Gallery One will feature the work of Ethel Schwabacher, a New York artist who studied independently under Arshile Gorky. Her surrealist-inspired abstract paintings explore themes of nature, maternity, and psychology. Using a bold palette of complementary colors and loose brushstrokes, Schwabacher’s paintings are explorations of her own psyche. She drew her influences from Greek themes and myths, Freudian theories of dream states and the unconscious, as well as Surrealist canons. More than just a painter, Schwabacher channeled her creativity through writing as well. In 1951, she wrote the catalog for the Whitney Museum’s memorial exhibition for Arshile Gorky, and in 1957 she published the first comprehensive monograph on the artist, which included a biography and her personal critiques. She also published various writings on her own paintings in which she elaborated on her process and motivations.
Gallery Two will display the works of fourteen female abstract expressionists, whose artwork ranges from painting to sculpture to mosaics. Lynne Drexler was a vibrant colorist who favored primary colors. Her short, clustered brushstrokes give the perception of luminosity and airiness. Amaranth Ehrenhalt lived for many years in Paris. Her action paintings appear dynamic and playful, marked by a loose and energetic handling of paint. Emerging from the New York School, Grace Hartigan excelled at finding new approaches for depicting light, space, and form. She was considered one of the most accomplished women painters of her time. Claire Falkenstein and Sonia Gechtoff were both west coast-based artists. Falkenstein was a prominent sculptor, printmaker, painter, and jewelry designer. One of her greatest accomplishments was the construction of The New Gates of Paradise, located at the entrance of the Peggy Guggenheim Museum in Venice, Italy. Gechtoff learned how to paint from her father, and her early works are done in a Social Realist style. Around 1950, however, she familiarized herself with the work of Clyfford Still and became influenced to create highly abstract, large-scale, gestural paintings. Ernest Briggs, a student of Clyfford Still, guided Gechtoff in Still’s unique approach to abstraction. Perle Fine derived much of her inspiration from Hans Hoffman and Piet Mondrian. Consequently, her work is characterized by combining twoopposing styles: loose, gestural brushstrokes, with sharp, geometric forms and patterns. Buffie Johnson was a versatile artist who produced a range of styles during her lifetime. The common thread uniting her work is a powerful sense of spirituality, and an intense and focused use of color and form. Also a spiritualist, Jeanne Miles created highly geometric mandalas that reflected her interest in mysticism. Her circular paintings and vivid colors invite the viewer to contemplate universal mysteries. Louise Nevelson is considered one of the most significant American sculptors. Using primarily old pieces of wood and found objects, her abstract arrangements appear complex yet rhythmic. Betty Parsons, thought to be the “godmother of Abstract Expressionism,” created paintings in the fifties that showcased her avant-garde influences from the late forties. Her artistic process went through many evolutions during her career. In the early 1950s she began making abstract constructions using pieces of wood that she found near her home in Long Island. Liz Whitney Quisgard finds her inspiration from Oriental carpets, Byzantine mosaics, and Navajo textiles. Her final pieces are executed with dazzling pointillism, creating a visual energy out of miniscule details, patterns, and shapes. Jeanne Reynal revolutionized the art of mosaics by thoughtfully leaving spaces of varying widths between the tiles, instilling her pieces with a sense of light. She believed that “the medium of mosaic is not painting with stones and not sculpture, but an art the essential quality of which is luminosity.” Yvonne Thomas was born in France and moved to America to study at Cooper Union, the Art Students League, and the Subject of the Artist school. She studied alongside renowned abstract painters such as Barnett Newman, Mark Rothko, and Robert Motherwell. Her paintings combine aspects of both color field painting and gestural abstraction. Finally, Stella Waitzkin studied painting under Hans Hoffman and Willem de Kooning, however she took her work in another direction. Pursuing her interest in installation art and sculpture, Waitzkin used resin to make molds of objects from her personal life, most often books. By producing beautiful books that could not be read, Waitzkin forced the viewer to reevaluate the object as a more complex, multi-dimensional construction.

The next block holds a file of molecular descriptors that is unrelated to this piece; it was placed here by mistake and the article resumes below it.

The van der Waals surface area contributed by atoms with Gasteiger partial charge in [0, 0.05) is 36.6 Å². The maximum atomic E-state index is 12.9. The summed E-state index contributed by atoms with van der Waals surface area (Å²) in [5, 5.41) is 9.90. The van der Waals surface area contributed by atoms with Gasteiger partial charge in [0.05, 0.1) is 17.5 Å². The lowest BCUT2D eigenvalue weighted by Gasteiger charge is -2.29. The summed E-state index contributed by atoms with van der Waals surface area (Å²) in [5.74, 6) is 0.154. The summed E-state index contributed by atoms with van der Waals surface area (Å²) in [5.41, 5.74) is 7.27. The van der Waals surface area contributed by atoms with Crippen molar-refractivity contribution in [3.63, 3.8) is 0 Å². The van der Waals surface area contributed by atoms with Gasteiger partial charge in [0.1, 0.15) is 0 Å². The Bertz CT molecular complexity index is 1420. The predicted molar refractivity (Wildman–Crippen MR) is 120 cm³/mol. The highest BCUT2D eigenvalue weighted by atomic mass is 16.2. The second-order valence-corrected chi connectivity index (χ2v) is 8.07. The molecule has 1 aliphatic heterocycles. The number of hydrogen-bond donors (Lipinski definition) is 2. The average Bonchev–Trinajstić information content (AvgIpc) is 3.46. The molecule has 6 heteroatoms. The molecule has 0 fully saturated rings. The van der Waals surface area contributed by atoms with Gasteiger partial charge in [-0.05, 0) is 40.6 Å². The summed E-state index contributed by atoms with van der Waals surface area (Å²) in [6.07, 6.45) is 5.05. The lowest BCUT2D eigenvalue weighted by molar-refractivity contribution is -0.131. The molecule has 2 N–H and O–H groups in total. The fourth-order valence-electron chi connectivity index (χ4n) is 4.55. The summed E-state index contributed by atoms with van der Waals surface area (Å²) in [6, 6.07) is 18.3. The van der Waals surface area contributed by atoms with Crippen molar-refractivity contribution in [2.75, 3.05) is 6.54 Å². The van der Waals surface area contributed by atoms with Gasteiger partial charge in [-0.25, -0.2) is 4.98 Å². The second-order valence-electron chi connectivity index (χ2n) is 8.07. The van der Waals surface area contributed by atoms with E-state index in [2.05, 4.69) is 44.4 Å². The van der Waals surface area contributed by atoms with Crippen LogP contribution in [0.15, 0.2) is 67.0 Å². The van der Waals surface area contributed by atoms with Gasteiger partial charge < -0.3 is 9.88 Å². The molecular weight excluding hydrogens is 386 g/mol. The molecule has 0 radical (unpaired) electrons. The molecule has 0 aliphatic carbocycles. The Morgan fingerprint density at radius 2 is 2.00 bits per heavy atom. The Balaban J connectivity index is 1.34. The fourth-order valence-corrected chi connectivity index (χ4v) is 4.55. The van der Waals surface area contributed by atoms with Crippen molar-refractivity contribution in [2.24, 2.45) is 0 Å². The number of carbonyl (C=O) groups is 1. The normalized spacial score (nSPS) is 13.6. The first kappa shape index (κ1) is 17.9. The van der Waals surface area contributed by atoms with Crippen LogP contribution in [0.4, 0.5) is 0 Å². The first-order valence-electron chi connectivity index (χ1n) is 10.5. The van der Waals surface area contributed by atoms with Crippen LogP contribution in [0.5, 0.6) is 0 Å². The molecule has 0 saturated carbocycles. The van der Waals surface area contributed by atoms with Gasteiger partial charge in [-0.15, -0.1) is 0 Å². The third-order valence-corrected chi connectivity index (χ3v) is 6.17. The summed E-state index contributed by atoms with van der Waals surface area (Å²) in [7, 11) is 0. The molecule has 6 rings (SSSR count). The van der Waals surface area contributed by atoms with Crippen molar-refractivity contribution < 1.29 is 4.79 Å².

Despite their drive and artistic abilities, these women too often slipped into the shadows of their male contemporaries during the height of Abstract Expressionism, which was falsely considered a “man’s movement.” We are delighted to put in the spotlight these artists who were ignobly treated and dismissed for being women, and give them the attention and exposure that they deserve.